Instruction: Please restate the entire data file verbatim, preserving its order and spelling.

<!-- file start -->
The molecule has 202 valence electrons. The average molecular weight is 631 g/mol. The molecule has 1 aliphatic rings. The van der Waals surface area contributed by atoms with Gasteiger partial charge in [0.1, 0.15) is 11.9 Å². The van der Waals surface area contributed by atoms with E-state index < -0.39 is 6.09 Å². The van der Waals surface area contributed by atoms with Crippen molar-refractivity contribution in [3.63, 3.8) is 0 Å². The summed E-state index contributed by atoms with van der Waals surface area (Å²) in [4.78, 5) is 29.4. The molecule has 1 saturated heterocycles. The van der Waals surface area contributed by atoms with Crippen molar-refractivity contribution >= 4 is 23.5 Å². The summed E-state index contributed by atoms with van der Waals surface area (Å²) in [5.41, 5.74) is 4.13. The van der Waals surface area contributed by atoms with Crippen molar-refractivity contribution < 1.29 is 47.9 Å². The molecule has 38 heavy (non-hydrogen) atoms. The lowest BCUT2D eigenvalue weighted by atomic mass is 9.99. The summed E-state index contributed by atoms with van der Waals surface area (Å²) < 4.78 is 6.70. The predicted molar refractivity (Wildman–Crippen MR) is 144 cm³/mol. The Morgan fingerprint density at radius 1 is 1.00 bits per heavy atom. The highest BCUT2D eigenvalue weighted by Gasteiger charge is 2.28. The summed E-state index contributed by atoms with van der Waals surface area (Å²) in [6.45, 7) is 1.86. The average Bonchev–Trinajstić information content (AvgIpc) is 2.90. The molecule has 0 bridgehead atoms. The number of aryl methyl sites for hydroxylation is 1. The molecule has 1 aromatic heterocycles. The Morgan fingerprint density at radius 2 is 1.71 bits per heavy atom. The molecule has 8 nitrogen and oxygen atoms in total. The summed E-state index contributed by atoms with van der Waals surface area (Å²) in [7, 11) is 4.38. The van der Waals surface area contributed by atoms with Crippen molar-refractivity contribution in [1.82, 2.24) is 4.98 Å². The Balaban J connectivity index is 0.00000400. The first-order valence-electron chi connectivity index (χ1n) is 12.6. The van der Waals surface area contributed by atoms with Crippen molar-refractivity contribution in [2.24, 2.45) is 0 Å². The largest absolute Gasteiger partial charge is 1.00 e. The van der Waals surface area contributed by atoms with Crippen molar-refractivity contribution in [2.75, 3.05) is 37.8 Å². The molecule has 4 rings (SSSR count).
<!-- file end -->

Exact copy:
The molecule has 202 valence electrons. The average molecular weight is 631 g/mol. The molecule has 1 aliphatic rings. The van der Waals surface area contributed by atoms with Gasteiger partial charge in [0.1, 0.15) is 11.9 Å². The van der Waals surface area contributed by atoms with E-state index < -0.39 is 6.09 Å². The van der Waals surface area contributed by atoms with Crippen molar-refractivity contribution in [3.63, 3.8) is 0 Å². The summed E-state index contributed by atoms with van der Waals surface area (Å²) in [4.78, 5) is 29.4. The molecule has 1 saturated heterocycles. The van der Waals surface area contributed by atoms with Crippen molar-refractivity contribution >= 4 is 23.5 Å². The summed E-state index contributed by atoms with van der Waals surface area (Å²) in [5.41, 5.74) is 4.13. The van der Waals surface area contributed by atoms with Crippen molar-refractivity contribution < 1.29 is 47.9 Å². The molecule has 38 heavy (non-hydrogen) atoms. The lowest BCUT2D eigenvalue weighted by atomic mass is 9.99. The summed E-state index contributed by atoms with van der Waals surface area (Å²) < 4.78 is 6.70. The predicted molar refractivity (Wildman–Crippen MR) is 144 cm³/mol. The Morgan fingerprint density at radius 1 is 1.00 bits per heavy atom. The highest BCUT2D eigenvalue weighted by Gasteiger charge is 2.28. The summed E-state index contributed by atoms with van der Waals surface area (Å²) in [6.45, 7) is 1.86. The average Bonchev–Trinajstić information content (AvgIpc) is 2.90. The molecule has 0 bridgehead atoms. The number of aryl methyl sites for hydroxylation is 1. The molecule has 1 aromatic heterocycles. The Morgan fingerprint density at radius 2 is 1.71 bits per heavy atom. The molecule has 8 nitrogen and oxygen atoms in total. The summed E-state index contributed by atoms with van der Waals surface area (Å²) in [7, 11) is 4.38. The van der Waals surface area contributed by atoms with Crippen molar-refractivity contribution in [1.82, 2.24) is 4.98 Å². The Balaban J connectivity index is 0.00000400. The first-order valence-electron chi connectivity index (χ1n) is 12.6. The van der Waals surface area contributed by atoms with Crippen molar-refractivity contribution in [2.24, 2.45) is 0 Å². The largest absolute Gasteiger partial charge is 1.00 e. The van der Waals surface area contributed by atoms with Crippen molar-refractivity contribution in [2.75, 3.05) is 37.8 Å². The molecule has 4 rings (SSSR count).